How can you be certain the data you are utilizing to make decisions related to duty of care, cost savings, sustainability and traveler wellness tells the whole story? What are the risks of siloed data and disparate data sources?

Think on this from a personal perspective: you probably have a household budget and need to know how you are doing versus that budget. You map out your expected income and your expected expenses based on historic trends or desired target spend. When it comes time to reconcile you must start to gather information from disparate sources paystubs, bank statements, credit card statements and cash receipts that are likely laying around. If any of these pieces of information is missing, you have an incomplete picture and have various risks depending on what is missing (e.g., a charitable donation receipt missing come tax time or receipts missing needed details).

You can’t measure, report and act on what you can’t see. You would be making guesses, decisions based on anecdote, and potentially not acting when you should because you can’t see what isn’t there.

The 2nd Largest Controllable Expense

Travel-related expenses are typically the 2nd largest expense for most companies and are usually the first category to face steep cuts in times of economic uncertainty. Compared to the top expense (People Cost/HR), Travel is under armed with the technology to bring together all the sources of travel data easily and seamlessly.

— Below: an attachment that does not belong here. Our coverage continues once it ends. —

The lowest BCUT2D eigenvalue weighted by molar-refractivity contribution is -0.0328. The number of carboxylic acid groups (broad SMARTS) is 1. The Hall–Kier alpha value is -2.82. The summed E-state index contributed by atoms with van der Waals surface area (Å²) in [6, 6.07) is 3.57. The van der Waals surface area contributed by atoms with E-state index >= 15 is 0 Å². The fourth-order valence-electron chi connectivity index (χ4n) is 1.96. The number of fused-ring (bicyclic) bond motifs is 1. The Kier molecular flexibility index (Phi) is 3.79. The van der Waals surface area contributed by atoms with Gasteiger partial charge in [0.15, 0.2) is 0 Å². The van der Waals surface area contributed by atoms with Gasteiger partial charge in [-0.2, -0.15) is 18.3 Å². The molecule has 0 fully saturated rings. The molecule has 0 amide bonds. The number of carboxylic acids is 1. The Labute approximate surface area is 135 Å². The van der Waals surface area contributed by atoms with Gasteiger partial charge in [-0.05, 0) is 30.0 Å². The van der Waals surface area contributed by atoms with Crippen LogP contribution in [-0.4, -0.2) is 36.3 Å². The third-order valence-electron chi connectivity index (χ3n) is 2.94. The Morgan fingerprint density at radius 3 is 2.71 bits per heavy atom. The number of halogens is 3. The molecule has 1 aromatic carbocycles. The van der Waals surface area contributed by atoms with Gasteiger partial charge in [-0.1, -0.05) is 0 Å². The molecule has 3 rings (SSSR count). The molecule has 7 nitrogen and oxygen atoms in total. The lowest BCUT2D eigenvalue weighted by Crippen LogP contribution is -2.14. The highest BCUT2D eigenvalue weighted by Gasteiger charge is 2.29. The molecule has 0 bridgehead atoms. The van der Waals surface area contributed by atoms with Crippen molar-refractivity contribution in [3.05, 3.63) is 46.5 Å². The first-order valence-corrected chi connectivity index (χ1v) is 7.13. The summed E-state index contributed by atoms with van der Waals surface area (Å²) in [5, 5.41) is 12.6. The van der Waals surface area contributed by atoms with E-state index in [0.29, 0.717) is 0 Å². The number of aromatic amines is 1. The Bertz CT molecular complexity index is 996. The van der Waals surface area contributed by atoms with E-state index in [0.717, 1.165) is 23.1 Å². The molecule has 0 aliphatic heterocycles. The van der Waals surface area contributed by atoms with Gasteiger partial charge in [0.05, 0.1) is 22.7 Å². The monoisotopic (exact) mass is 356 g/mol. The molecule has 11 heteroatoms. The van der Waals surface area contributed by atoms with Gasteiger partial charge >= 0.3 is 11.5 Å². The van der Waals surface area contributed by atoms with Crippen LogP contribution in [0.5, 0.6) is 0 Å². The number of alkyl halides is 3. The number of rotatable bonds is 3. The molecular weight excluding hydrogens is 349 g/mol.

Consider a payroll system: It brings in tax codes from every state and the federal level, integrates with your 401k provider, your HR system and time and attendance system. And the reporting from that payroll system is robust as it has all the integrated data consolidated into a single source.

Why is Travel still relegated to so many non-automated data pulls, requiring manual cleaning and joining the various data sets, manual creating the aggregating reports that give insights to the Travel Dept. and all the stakeholders throughout the company?

Travel data is one of the most challenging data sets to acquire because travel systems are disconnected from each other, the corporations’ ERPs, and internal systems.  If you needed to know the monetary value of all your unused tickets, what would it take to obtain that information?  You would have to gather that information from all your various TMCs globally, and then make a guestimate of out-of-channel unused tickets. That information has true monetary value.

Travel spend continues to be scrutinized and some companies are redefining travel policies to make value-based decisions. Consider this…What if you were trying to define how much every component of a trip costs? You would likely rely on manual aggregation from dirty and incomplete data sets - not an efficient way to measure the whole story or align policies with business objectives.

Between utilizing your existing negotiated rates, seeing the whole trip journey, getting the best information possible to negotiate new rates, tracking unused tickets, etc. there are potentially millions of dollars at stake. When millions of dollars are at stake making guesstimates is not a reliable or cost-efficient way to manage a travel program.

Connecting the Dots and Silos

Most companies have five or six main spend categories: Air, Hotel, Ground (Car/Rail), Meals and
“Other” – the long tail of a trip that can include upgrade charges, ancillary fees, baggage fees, Wi-Fi fees, gym usage, etc. The information that feeds into these categories come from various sources: bookings via a central bill card, direct billing, corporate credit cards, personal credit cards and expense reports.